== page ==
The walk-off missile immediately bought Adam Duvall some serious cache with the Fenway not-so-Faithful-of-late. His four-hit, five-RBI performance has turned an inexplicably under-the-radar signing into the toast of Landsdowne Street. With most of the hot stove talk focusing on the additions of Yoshida, Turner, Jansen, and Kluber, I feel like I’m the only humble writer/podcaster that has been excited about the guy that was signed to replace the righthanded production of Trevor Story.

As I’ve mentioned before, Adam Duvall led the National League with 113 RBI on his way to a 2021 World Series ring with the Atlanta Braves. He broke his wrist in 2022, cutting his contract year short and enabling Chaim Bloom to acquire him for a bargain basement one-year, $7 million deal in the offseason. I’ve heard a solid year of whining from Red Sox fans about trading Hunter Renfroe away for two prospects and Jackie Bradley Jr, yet there has been zero praise for obtaining Duvall, who is essentially a better version of Renfroe.

Duvall has just as much power and is a better outfielder who can not only play a good center field, but who also won’t commit the errors and hero ball sins that became Renfroe’s defensive calling cards in Boston. I expect Duvall to have a big year denting the green monster and being a defensive stalwart. He’s gotten of to an amazing start, already setting a franchise record by reaching base 13 times in his first four games with the team. 

A big comeback win like Saturday’s can be an enormous lift for a team with so many new faces in the clubhouse. Even with the team-wide epidemic of crappy starting pitching, winning makes everything ok. So much of baseball is mental, and starting off strong builds the confidence a team needs to create a winning attitude. If you feel good about yourself, you will play looser and, in all likelihood, much better. If a player starts out the season hot, he will feel confident and put together more quality at bats because he’s not pressing, tightening up, or endlessly tinkering with his swing. If a whole offense starts out hot, that attitude can permeate through the entire locker room and enable the team to elevate themselves into something potentially greater than the sum of their parts.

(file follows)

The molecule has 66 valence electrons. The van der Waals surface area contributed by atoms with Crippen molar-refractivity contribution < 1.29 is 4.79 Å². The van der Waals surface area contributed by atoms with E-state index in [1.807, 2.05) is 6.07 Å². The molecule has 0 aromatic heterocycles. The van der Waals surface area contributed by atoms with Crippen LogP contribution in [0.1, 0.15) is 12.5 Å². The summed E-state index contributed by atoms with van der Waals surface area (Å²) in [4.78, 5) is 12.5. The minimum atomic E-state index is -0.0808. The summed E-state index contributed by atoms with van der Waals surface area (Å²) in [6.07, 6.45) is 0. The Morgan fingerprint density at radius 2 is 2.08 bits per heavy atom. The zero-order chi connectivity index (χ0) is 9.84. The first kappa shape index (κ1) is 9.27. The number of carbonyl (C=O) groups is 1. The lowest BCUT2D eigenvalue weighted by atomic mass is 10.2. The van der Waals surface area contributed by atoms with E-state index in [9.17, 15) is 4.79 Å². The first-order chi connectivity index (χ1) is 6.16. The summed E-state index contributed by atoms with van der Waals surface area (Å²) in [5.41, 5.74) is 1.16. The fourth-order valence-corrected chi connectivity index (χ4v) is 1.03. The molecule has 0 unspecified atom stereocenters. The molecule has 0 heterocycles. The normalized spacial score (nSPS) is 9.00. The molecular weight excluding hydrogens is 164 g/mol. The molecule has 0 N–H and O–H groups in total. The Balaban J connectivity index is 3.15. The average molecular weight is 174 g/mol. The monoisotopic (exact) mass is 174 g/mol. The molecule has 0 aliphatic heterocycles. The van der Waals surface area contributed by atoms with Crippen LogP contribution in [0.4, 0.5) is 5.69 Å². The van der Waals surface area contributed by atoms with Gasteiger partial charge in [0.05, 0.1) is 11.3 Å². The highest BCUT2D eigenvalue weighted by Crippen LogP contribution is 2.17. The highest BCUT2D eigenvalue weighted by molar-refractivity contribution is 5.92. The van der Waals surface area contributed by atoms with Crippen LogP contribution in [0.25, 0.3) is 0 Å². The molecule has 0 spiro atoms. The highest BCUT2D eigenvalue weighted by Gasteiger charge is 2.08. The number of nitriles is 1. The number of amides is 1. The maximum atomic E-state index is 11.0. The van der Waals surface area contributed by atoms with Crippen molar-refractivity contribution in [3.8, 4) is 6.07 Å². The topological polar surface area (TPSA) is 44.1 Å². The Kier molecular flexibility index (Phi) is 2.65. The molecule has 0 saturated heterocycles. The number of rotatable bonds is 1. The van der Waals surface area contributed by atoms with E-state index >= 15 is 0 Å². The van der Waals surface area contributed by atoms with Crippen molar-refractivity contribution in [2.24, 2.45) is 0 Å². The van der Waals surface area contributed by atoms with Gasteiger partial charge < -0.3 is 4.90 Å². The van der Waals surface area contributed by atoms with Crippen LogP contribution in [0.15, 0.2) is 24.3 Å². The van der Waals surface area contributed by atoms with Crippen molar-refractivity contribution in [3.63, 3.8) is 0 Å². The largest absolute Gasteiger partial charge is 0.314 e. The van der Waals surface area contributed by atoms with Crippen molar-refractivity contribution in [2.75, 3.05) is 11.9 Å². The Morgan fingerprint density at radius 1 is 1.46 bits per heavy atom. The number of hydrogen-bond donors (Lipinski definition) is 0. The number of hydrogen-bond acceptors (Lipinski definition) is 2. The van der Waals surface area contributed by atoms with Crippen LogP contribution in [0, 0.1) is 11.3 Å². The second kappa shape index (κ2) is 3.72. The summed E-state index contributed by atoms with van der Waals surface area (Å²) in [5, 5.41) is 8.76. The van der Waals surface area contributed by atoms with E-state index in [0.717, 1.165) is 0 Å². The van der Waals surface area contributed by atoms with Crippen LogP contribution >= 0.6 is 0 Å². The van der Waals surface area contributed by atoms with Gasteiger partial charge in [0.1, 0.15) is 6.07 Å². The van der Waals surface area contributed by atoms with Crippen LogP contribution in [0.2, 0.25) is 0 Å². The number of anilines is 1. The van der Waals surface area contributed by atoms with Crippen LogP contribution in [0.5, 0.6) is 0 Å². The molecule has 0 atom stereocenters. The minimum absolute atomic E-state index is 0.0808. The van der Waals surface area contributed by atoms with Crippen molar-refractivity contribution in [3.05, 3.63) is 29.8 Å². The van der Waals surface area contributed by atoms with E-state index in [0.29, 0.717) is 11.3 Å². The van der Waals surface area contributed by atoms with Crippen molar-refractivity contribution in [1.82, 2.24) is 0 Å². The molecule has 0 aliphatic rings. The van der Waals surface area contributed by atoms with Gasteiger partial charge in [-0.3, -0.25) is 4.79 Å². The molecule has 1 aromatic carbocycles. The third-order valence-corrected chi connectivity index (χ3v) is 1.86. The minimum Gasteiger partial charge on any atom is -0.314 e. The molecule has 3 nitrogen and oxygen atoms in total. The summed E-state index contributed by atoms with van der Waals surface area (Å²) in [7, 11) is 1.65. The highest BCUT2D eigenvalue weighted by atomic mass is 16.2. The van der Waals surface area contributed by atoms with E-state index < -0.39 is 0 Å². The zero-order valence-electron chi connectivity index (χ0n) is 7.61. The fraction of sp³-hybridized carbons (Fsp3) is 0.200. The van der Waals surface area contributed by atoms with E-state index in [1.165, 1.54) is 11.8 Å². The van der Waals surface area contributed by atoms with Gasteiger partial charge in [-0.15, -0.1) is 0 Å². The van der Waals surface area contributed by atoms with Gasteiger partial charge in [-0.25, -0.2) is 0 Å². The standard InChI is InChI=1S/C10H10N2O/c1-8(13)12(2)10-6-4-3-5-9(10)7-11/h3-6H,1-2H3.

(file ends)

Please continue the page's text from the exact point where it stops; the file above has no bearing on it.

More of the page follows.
Saturday’s victory was followed up by another nine-run outburst Sunday afternoon. Duvall racked up three more hits, Kiké went deep again, Yoshida and Verdugo each knocked in two runs, and Tanner Houck delivered the only positive starting pitching performance of the season as the Red Sox took the series with a 9-5 victory. The American League East is officially not unbeatable from Boston’s perspective in 2023 thanks to an offense that has clicked from the get-go. 

The bats kept rolling right into Monday, hitting three first-inning homers off Pirates starting pitcher Johan Oviedo. Devers and Casas knocked their first dongs of the season, and Yoshida pounded his first career Major League round tripper over the monster. What’s more, the bullpen also shut the Pirates down for five scoreless innings. However, it was the same old story with the starting pitching. Kutter Crawford made it three stinkers out of four games for the Red Sox rotation, putting up a stat line that was nearly identical to the gruesome one that Sale recorded Saturday (seven runs, eight hits, six strikeouts, two walks, and three home runs in four innings). The offense ain’t gonna score nine runs every day, and they lost to the Pirates 7-6.